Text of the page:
Meta-Blackmail and the Evidentiary Theory: Still Taking Motives Seriously
26 Pages Posted: 27 Feb 2006
For generations, criminal law theorists, moral and political philosophers, and economists have struggled to resolve one of the law's great puzzles: whether, why, and under what circumstances the law should criminalize the conditional threat to do what is lawful. This is the so-called paradox of blackmail. Although libertarians have insisted that blackmail should be lawful, most commentators agree that at least some forms of blackmail are properly criminalized, disagreeing over the proper rationale. In his provocative article, Meta-blackmail, Russell Christopher presents a wholly novel argument in support of the libertarian conclusion.
Christopher's argument relies upon the imaginary device of a conditional threat to conditionally threaten what it is permissible to do. The challenge, he says, is to figure out how the law should treat such meta-blackmail proposals - as equivalent to their corresponding blackmail proposals, as more serious, or as less serious. According to Christopher, each possibility is supported by compelling intuitions, thus confronting defenders of blackmail's criminalization with a trilemma. The only way out, he concludes, is to decriminalize blackmail itself.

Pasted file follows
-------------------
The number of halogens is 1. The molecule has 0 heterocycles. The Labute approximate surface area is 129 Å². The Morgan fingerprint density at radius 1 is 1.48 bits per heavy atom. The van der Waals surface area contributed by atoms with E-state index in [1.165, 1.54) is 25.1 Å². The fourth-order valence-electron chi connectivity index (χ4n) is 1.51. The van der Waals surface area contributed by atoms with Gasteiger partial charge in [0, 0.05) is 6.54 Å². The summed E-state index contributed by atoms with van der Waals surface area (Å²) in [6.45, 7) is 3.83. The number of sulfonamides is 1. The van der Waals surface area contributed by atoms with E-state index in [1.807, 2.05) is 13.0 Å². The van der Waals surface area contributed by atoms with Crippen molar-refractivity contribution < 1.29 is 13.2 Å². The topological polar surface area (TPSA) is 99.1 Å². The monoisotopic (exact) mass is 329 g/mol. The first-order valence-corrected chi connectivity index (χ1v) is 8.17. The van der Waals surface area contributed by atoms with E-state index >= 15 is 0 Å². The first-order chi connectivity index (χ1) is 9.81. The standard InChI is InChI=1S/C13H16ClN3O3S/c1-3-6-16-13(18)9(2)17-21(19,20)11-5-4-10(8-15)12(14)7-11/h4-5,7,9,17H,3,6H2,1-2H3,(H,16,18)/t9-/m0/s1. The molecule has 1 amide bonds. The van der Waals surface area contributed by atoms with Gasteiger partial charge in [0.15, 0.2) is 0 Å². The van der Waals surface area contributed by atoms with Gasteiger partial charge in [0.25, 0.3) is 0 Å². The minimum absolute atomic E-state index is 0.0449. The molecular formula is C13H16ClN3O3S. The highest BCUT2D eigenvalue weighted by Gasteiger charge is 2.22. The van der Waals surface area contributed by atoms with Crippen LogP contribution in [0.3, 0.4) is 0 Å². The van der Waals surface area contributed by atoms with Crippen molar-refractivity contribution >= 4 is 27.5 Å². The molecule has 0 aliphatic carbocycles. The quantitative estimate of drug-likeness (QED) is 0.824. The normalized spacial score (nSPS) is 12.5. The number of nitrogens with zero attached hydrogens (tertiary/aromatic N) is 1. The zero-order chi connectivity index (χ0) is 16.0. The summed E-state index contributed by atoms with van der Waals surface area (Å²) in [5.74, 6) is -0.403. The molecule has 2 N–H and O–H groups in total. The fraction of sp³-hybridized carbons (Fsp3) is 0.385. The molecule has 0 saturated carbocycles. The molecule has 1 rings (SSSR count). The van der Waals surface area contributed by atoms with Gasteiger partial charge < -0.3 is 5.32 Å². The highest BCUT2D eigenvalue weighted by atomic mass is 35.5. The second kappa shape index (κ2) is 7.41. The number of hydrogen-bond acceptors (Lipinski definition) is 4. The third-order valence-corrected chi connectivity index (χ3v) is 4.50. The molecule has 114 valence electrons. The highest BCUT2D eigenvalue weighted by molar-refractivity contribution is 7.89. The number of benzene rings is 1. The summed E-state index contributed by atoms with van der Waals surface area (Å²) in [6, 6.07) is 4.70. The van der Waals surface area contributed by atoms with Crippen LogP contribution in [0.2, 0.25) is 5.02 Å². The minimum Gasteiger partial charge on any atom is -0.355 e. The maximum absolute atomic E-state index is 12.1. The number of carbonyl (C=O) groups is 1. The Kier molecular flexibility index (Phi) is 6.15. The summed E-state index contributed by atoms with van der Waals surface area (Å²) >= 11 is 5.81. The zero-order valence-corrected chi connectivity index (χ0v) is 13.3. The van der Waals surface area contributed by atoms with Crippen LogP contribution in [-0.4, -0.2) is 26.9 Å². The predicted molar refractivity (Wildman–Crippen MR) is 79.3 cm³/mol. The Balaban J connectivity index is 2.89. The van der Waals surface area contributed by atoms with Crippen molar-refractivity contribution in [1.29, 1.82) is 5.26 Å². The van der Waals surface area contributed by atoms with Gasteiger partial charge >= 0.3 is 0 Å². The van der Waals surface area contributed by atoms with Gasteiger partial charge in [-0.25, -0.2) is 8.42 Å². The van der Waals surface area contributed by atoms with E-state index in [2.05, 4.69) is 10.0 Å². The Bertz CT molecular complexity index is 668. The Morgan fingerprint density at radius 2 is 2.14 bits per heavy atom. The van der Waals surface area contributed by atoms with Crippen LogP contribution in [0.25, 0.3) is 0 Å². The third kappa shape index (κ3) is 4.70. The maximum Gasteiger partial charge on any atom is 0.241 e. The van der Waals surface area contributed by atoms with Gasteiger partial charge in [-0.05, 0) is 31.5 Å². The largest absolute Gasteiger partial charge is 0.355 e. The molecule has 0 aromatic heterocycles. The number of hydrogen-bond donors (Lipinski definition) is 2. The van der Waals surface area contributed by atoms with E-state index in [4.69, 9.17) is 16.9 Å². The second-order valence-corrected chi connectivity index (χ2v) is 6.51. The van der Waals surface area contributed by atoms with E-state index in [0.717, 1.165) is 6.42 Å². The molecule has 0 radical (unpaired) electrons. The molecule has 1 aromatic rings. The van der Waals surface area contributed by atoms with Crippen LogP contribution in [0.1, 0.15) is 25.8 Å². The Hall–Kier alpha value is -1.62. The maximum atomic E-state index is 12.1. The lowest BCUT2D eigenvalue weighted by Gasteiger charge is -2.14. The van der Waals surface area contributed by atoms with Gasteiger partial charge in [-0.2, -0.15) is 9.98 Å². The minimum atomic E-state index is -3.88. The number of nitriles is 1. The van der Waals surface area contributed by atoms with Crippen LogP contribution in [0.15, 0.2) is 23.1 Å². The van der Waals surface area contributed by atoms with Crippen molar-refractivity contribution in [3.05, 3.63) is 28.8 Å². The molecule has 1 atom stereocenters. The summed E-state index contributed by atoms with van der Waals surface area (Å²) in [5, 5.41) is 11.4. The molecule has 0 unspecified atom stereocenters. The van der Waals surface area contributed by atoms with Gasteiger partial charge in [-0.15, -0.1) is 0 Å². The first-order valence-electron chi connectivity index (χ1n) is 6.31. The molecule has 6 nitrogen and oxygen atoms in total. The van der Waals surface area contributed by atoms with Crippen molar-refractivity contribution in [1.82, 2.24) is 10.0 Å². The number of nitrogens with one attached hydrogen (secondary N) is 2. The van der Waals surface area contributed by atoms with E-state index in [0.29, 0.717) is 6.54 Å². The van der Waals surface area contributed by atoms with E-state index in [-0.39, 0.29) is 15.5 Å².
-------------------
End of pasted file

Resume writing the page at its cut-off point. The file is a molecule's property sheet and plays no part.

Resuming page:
This Reply seeks to demonstrate that Christopher's analysis is flawed, and that conditional threats to advance a conditional threat yield no trilemma. Therefore, the meta-blackmail conceit does not support the conclusion that blackmail ought to be decriminalized. It also defends, against Christopher's criticisms, the explanation for blackmail's criminalization that I put forth nearly a decade ago. According to that account - what I dubbed the evidentiary theory - the conditional threat is evidence that the threatener would lack the sorts of reasons for doing as he threatens that are necessary to make the knowing causing of harm morally justifiable. It follows that even if the act-type threatened is not necessarily wrongful (because it could be engaged in by good reasons), the act-token that this particular actor threatens on this occasion may well be. And if the act-token threatened would be wrongful, the conditional threat itself would constitute the moral wrong of coercion. Because there is nothing puzzling about criminalizing attempts to extract property belonging to another by means of morally coercive threats, the evidentiary insight resolves the blackmail paradox.
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